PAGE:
Since the country’s first perestroika-era pageant, Russia has welcomed the beauty contest as a stage to showcase the glamour of its women. But in Moscow’s most recent pageant, crew cuts and tuxedos replaced curlers and swimsuits, as 10 finalists fought to be named most eligible bachelor from Russia’s regions.
“The idea of the contest is to show the beauty, courage and talent of these guys who came to Moscow and conquered it,” said Maria Yermakova, spokeswoman for the city’s southeastern district.
Moscow’s Association of Fellow-Countrymen selected 10 out of 200 hopefuls to compete in the event Friday. Participants ranged from ages 18 to 27 and hailed from far-flung Russian regions including the Far East, West Siberia and the republic of Kalmykia.
In pursuit of the title, hopefuls were tested on Moscow trivia, sports, home maintenance and dance. All the contestants performed against a backdrop of slideshows featuring their respective cities. Dmitry Luchinin of Kursk barreled through a rap about his hometown set to The Verve’s “Bittersweet Symphony,” while Alexander Mytnitsky chose to re-enact the World War II defense of Bryansk on stage.
The contest had all the highs and lows of any post-Soviet contest organized by a local authority: a jury made up of minor celebrities (and the head of the district); a grand municipal location — the Ivan Varyagin Wrestling Palace; a dodgy speaker system; and spectators, mainly family and friends, with the patience to sit through an event nearly four hours long.
Bright lights, banners and a spasmodically erupting smoke machine obscured the massive posters of men pinning each other down in the wrestling palace as the contestants were put through their paces.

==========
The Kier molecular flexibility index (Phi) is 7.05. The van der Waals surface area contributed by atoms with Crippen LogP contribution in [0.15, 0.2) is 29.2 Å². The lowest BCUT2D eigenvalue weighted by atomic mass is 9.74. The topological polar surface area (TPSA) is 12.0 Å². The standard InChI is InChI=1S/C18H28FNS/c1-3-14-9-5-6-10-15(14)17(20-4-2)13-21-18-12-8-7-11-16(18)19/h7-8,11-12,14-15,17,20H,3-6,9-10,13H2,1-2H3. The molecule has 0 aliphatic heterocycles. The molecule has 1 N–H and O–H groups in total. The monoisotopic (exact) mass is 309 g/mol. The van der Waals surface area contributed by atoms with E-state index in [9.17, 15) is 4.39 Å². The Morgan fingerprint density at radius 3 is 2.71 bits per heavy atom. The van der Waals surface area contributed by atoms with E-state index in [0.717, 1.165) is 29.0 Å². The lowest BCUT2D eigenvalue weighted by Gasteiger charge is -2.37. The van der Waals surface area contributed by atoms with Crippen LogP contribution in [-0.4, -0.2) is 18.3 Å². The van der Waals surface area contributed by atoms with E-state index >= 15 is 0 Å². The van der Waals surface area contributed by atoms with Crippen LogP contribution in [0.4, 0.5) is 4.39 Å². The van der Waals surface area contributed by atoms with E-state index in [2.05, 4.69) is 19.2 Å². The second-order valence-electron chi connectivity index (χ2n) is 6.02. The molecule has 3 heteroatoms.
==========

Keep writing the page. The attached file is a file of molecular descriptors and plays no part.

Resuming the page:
“It’s not a beauty pageant, that’s female. We present this as a contest of beauty, mind, courage and talent,” Yermakova said, not long before the contestants put on inflatable boots to make free throws at a basketball hoop.
Beauty contests have long been a favorite trick for the predominantly male Russian bureaucracy. There have been contests for female atomic power workers, soldiers, police and many more, but it is a rare occasion that the spotlight turns to the male.
The idea for the contest came after the district first held a beauty contest for women from Russia’s regions. The beauty contest participants suggested the idea, Yermakova said.
Backing the contest was a vague idea of harmony and love, a nice idea in a city where Muscovites’ and non-Muscovites’ dislike of one another is often of epic proportion.
Moscow is known for its racial problems — notably the race riots last December on Manezh Square — but there is also nonracial tension in a city that has seen millions of fellow Russians arrive in the last 20 years, between those with longer roots in the city and the new arrivals.
This was talked of in woolly terms with much declaration of “we love Moscow” and “we love Russia,” like an echo of “friendship of the peoples” rhetoric from Soviet days.
The grand prize went to Vladimir Pak, a Russian of Korean descent, who sang with backup from dancers in traditional Korean dress.
Pak, who took home an iPad for his prize, adopted the gravity befitting his new role as victor, reminding the audience of the evening’s underlying message.
“It’s really, really great when all of Russia joins together as one,” he said.
Unfortunately, by the end of the three-and-a-half-hour event, only a handful of countrymen remained to take heed of his message.